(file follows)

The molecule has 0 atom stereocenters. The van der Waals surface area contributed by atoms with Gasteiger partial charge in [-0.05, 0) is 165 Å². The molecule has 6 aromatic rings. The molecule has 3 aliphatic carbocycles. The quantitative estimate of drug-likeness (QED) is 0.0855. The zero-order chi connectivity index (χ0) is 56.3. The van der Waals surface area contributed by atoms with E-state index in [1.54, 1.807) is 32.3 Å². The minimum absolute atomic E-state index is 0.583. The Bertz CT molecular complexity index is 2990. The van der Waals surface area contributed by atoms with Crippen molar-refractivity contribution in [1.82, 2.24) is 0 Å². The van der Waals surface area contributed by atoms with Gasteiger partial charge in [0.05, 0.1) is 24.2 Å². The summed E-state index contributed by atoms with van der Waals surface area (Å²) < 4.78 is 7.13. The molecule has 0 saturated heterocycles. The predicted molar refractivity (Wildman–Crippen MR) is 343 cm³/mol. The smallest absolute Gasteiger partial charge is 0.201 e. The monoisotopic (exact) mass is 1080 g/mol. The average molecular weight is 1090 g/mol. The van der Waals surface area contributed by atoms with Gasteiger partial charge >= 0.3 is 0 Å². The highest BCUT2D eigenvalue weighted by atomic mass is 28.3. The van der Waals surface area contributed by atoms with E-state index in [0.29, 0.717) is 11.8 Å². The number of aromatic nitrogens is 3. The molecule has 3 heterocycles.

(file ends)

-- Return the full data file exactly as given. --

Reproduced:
The molecule has 0 atom stereocenters. The van der Waals surface area contributed by atoms with Gasteiger partial charge in [-0.05, 0) is 165 Å². The molecule has 6 aromatic rings. The molecule has 3 aliphatic carbocycles. The quantitative estimate of drug-likeness (QED) is 0.0855. The zero-order chi connectivity index (χ0) is 56.3. The van der Waals surface area contributed by atoms with E-state index in [1.54, 1.807) is 32.3 Å². The minimum absolute atomic E-state index is 0.583. The Bertz CT molecular complexity index is 2990. The van der Waals surface area contributed by atoms with Crippen molar-refractivity contribution in [1.82, 2.24) is 0 Å². The van der Waals surface area contributed by atoms with Gasteiger partial charge in [0.05, 0.1) is 24.2 Å². The summed E-state index contributed by atoms with van der Waals surface area (Å²) < 4.78 is 7.13. The molecule has 0 saturated heterocycles. The predicted molar refractivity (Wildman–Crippen MR) is 343 cm³/mol. The smallest absolute Gasteiger partial charge is 0.201 e. The monoisotopic (exact) mass is 1080 g/mol. The average molecular weight is 1090 g/mol. The van der Waals surface area contributed by atoms with Gasteiger partial charge >= 0.3 is 0 Å². The highest BCUT2D eigenvalue weighted by atomic mass is 28.3. The van der Waals surface area contributed by atoms with E-state index in [0.29, 0.717) is 11.8 Å². The number of aromatic nitrogens is 3. The molecule has 3 heterocycles.